On the Load-Unload (L-U) and Force-Release (F-R) Algorithms for Simulating Brittle Fracture Processes via Lattice Models

Type
Article

Authors
Liu, Jinxing
El Sayed, Tamer S.

KAUST Department
Computer, Electrical and Mathematical Sciences and Engineering (CEMSE) Division
Physical Science and Engineering (PSE) Division

Online Publication Date
2011-11-11

Print Publication Date
2012-09

Date
2011-11-11

Abstract
General summaries on the load-unload and force-release methods indicate that the two methods are efficient for different-charactered quasi-static failures; therefore, it is important to choose the right one for different applications. Then we take, as an example, the case where the release of the ruptured element's internal force is infinitely slower than the relaxation of the lattice system and analyze why the force-release method works better than the load-unload method in this particular case. Different trial deformation fields are used by them to track the next equilibrium state. Force-release method ensures that the deformation throughout the whole failure process coincides exactly with the controlled-displacement boundary conditions and we utilize the 'left modulus' concept to prove that this method satisfies the energetic evolution in the force-displacement diagram; both of which are not satisfied by the load-unload method. To illustrate that the force-release method is not just another form of the load-unload method, a tensile test on a specifically designed system is analyzed to further compare the above two methods, showing that their predicted sequences of elemental failures can be different. In closing, we simulate the uniaxial tensile test on a beam lattice system by the load-unload and force-release methods and exploit the details of the resulting fracture processes. © The Author(s), 2011.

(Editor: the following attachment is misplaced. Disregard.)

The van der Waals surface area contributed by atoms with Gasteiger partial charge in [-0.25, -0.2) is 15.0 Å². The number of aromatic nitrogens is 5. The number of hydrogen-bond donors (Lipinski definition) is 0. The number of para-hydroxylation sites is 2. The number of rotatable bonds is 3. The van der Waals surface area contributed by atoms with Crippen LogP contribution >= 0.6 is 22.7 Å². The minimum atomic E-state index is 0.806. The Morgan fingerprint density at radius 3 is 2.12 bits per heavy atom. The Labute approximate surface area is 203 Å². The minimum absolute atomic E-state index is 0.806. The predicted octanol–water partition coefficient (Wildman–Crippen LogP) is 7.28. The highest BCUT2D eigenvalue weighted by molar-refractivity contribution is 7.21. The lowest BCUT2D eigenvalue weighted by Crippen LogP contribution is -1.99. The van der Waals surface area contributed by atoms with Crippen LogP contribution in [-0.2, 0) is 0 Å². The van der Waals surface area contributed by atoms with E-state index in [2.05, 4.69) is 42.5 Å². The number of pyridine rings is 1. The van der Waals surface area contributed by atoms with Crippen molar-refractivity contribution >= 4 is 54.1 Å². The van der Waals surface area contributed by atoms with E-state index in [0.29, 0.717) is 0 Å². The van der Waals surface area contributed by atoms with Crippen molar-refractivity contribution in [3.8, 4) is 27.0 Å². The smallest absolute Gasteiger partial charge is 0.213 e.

Citation
Liu JX, El Sayed T (2011) On the Load-Unload (L-U) and Force-Release (F-R) Algorithms for Simulating Brittle Fracture Processes via Lattice Models. International Journal of Damage Mechanics 21: 960–988. Available: http://dx.doi.org/10.1177/1056789511424585.

Acknowledgements
This work was fully funded by the KAUST baseline fund. The authors thank the KAUST Research Computing team for providing their technical support. The authors show their great appreciation to the reviewers, especially the one who indicated the analysis from the viewpoint of characteristic time scales in his/her reviewing comments, which led to the improvement of this article.

Publisher
SAGE Publications

Journal
International Journal of Damage Mechanics

DOI
10.1177/1056789511424585

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